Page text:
Featured Research

from universities, journals, and other organizations

Simulating flow from volcanoes and oil spills

Date:
August 12, 2013
Source:
American Institute of Physics (AIP)
Summary:
Some time around 37,000 BCE a massive volcano erupted in the Campanian region of Italy, blanketing much of Europe with ash, stunting plant growth and possibly dooming the Neanderthals. While our prehistoric relatives had no way to know the ash cloud was coming, a recent study provides a new tool that may have predicted what path volcanic debris would take.

Some time around 37,000 BCE a massive volcano erupted in the Campanian region of Italy, blanketing much of Europe with ash, stunting plant growth and possibly dooming the Neanderthals. While our prehistoric relatives had no way to know the ash cloud was coming, a recent study provides a new tool that may have predicted what path volcanic debris would take.

"This paper provides a model for the pattern of the ash cloud if the wind is blowing past an eruption of a given size," said Peter Baines, a scientist at the University of Melbourne in Australia who did the study. He published his work in the journal Physics of Fluids.

Volcanic eruptions are an example of what Baines calls an "intrusion." Other examples include exhaust rising from a chimney, sewage flowing into the ocean, and the oil spilling underwater in the 2010 Deepwater Horizon disaster. In all these events, a fluid rises into a density-stratified environment like the atmosphere or the ocean. As the fluid rises, it is pushed by winds or currents, and this crossflow can cause the intruding fluid to disperse far from its origin.

Scientists have previously modeled intrusions into a completely calm environment, but before Baines nobody had ever attempted to introduce the effect of crosswinds, a necessary step toward making such models more realistic and useful.

Predicting Ash and Oil Flows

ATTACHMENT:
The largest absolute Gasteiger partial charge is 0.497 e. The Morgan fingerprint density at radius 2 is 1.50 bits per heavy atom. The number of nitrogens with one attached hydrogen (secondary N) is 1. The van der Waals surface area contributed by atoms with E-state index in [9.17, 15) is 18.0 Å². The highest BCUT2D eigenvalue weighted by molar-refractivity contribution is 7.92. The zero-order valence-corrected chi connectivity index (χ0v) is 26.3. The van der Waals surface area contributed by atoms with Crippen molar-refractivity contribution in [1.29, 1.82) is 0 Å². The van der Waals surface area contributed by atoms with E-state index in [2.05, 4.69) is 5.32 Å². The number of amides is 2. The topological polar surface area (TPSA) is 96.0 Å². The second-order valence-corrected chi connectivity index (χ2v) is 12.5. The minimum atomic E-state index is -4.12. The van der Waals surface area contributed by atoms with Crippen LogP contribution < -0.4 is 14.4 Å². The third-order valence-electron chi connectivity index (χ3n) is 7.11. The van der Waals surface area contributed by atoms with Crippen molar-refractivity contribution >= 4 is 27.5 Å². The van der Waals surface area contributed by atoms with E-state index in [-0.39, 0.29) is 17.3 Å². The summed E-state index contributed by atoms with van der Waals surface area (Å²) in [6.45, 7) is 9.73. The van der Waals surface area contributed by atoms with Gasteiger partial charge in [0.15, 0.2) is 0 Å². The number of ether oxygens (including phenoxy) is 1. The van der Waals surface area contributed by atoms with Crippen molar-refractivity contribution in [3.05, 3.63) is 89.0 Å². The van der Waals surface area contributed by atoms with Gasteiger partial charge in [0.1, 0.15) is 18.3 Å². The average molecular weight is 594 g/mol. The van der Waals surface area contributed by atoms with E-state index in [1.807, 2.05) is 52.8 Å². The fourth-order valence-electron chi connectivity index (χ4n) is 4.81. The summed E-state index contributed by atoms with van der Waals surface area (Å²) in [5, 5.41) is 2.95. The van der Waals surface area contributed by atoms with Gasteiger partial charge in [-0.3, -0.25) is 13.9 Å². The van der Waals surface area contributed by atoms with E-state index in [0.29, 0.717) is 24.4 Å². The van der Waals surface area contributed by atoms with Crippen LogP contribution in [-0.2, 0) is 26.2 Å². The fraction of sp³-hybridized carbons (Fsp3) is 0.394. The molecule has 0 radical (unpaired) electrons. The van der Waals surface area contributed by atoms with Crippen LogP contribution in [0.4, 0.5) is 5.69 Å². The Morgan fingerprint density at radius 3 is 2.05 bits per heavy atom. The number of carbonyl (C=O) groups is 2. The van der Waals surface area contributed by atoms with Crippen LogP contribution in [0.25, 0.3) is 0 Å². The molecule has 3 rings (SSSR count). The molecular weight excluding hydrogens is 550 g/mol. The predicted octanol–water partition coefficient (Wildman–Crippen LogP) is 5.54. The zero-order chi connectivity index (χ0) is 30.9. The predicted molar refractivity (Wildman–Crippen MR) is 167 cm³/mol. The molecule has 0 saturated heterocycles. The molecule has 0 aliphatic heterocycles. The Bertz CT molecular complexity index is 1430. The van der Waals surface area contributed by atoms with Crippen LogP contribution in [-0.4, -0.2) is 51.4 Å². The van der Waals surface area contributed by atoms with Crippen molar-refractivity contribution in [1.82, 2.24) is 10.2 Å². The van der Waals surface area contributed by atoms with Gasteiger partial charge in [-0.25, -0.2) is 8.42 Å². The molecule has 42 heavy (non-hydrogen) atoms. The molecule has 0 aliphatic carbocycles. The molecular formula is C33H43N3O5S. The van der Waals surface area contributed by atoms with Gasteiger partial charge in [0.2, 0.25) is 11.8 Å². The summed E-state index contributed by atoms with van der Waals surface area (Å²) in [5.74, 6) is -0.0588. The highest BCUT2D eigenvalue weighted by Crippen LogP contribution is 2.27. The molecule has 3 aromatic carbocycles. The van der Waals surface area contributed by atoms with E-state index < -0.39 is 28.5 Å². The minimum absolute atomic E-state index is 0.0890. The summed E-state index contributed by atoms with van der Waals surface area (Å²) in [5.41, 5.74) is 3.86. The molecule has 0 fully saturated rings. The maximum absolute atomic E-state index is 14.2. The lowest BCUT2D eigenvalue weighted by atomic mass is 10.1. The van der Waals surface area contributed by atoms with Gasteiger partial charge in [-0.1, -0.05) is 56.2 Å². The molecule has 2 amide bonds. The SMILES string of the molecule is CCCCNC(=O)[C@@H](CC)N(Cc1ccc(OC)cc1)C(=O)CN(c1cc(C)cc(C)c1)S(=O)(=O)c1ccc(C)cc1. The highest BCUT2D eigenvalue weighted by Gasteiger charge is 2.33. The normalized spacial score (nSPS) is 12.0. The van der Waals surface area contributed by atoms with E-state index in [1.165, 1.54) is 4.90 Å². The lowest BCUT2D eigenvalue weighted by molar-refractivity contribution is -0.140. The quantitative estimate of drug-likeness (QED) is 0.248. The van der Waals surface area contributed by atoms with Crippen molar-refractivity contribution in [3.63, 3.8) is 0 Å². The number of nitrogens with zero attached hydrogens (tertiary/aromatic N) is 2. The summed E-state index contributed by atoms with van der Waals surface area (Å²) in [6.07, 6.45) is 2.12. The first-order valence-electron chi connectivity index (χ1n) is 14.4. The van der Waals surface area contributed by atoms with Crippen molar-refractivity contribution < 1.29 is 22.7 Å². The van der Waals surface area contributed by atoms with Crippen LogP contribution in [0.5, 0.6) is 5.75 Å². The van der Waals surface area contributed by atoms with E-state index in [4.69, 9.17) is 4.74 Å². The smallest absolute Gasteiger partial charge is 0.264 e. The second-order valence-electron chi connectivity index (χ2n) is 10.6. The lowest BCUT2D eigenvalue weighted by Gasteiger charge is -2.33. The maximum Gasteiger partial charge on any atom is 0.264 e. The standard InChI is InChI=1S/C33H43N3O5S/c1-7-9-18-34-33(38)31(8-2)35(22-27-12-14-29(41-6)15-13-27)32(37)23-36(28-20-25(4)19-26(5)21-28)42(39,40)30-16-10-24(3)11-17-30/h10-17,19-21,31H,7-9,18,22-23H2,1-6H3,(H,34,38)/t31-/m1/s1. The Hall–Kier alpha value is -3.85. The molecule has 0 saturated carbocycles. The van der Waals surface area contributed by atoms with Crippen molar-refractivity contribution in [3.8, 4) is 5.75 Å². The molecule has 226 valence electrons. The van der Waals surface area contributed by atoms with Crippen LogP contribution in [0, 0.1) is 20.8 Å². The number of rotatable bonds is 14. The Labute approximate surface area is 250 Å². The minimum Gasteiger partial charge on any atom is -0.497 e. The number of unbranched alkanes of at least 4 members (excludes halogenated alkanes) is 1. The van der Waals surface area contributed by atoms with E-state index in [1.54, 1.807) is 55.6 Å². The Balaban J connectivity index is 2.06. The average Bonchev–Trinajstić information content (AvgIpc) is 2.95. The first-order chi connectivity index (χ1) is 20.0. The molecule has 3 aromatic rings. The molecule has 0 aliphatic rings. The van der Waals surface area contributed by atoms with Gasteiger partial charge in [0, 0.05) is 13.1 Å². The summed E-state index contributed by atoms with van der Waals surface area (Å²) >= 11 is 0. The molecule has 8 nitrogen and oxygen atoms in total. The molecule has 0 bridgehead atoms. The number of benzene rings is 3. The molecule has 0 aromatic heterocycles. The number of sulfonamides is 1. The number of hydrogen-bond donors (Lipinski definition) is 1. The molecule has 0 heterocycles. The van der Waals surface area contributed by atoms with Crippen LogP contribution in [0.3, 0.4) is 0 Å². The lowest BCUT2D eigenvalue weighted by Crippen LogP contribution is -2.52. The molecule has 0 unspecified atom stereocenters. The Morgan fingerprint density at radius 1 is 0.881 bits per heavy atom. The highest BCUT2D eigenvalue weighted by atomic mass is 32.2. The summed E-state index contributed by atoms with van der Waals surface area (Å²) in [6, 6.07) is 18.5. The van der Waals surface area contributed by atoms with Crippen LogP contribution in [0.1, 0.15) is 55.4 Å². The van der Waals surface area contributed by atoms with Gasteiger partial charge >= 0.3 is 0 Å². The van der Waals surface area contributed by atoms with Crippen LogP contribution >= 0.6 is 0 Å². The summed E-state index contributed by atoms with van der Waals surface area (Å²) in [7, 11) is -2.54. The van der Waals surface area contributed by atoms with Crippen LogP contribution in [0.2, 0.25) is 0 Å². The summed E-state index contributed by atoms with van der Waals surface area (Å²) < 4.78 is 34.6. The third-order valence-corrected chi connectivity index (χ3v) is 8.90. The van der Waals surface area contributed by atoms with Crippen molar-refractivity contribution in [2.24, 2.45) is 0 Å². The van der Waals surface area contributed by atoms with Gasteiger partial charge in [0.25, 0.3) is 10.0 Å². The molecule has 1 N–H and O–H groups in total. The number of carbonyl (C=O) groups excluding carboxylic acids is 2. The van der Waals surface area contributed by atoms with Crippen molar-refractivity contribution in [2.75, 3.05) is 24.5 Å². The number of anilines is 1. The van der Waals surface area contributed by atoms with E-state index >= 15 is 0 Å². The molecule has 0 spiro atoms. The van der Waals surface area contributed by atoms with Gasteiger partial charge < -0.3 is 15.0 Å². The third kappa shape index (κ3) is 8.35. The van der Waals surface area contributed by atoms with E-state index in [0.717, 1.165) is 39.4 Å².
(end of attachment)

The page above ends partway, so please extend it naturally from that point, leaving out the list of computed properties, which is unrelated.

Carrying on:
Baines thinks his work could be used to estimate how much ash is pouring out of a volcano, or how fast oil is gushing from a hole in the sea floor.

Baines is now working with volcanologists in Britain to apply his model to historic eruptions like the Campanian event and the catastrophic Toba supereruption that occurred around 73,000 years ago in Indonesia. The scientists are hoping to use ash deposits from these volcanoes to develop a sharper picture of the amount and speed of the ejected material.

"Most of what we know about prehistoric eruptions is from sedimentary records," said Baines. "You then have to try to infer what the nature of the eruption was, when this is the only information you've got."

Baines said his model can also help forecast the deposition patterns of future eruptions. And that should give us a big leg up on the poor Neanderthals.

How the Model Works

To understand how intrusions work in the presence of crossflows, Baines developed what he calls a semi-analytical model. He began with fluid dynamics equations, and then used numerical calculations to arrive at approximate solutions for specifics combinations of source flow and spread rates, and crosswind speed. He found that, under normal wind speeds, the intruding fluid reached a maximum thickness at a certain distance upstream from the source, and thinned in the downstream direction. The distance to the upstream stagnation point depended much more on the rate of source flow than the crossflow speed.


Story Source: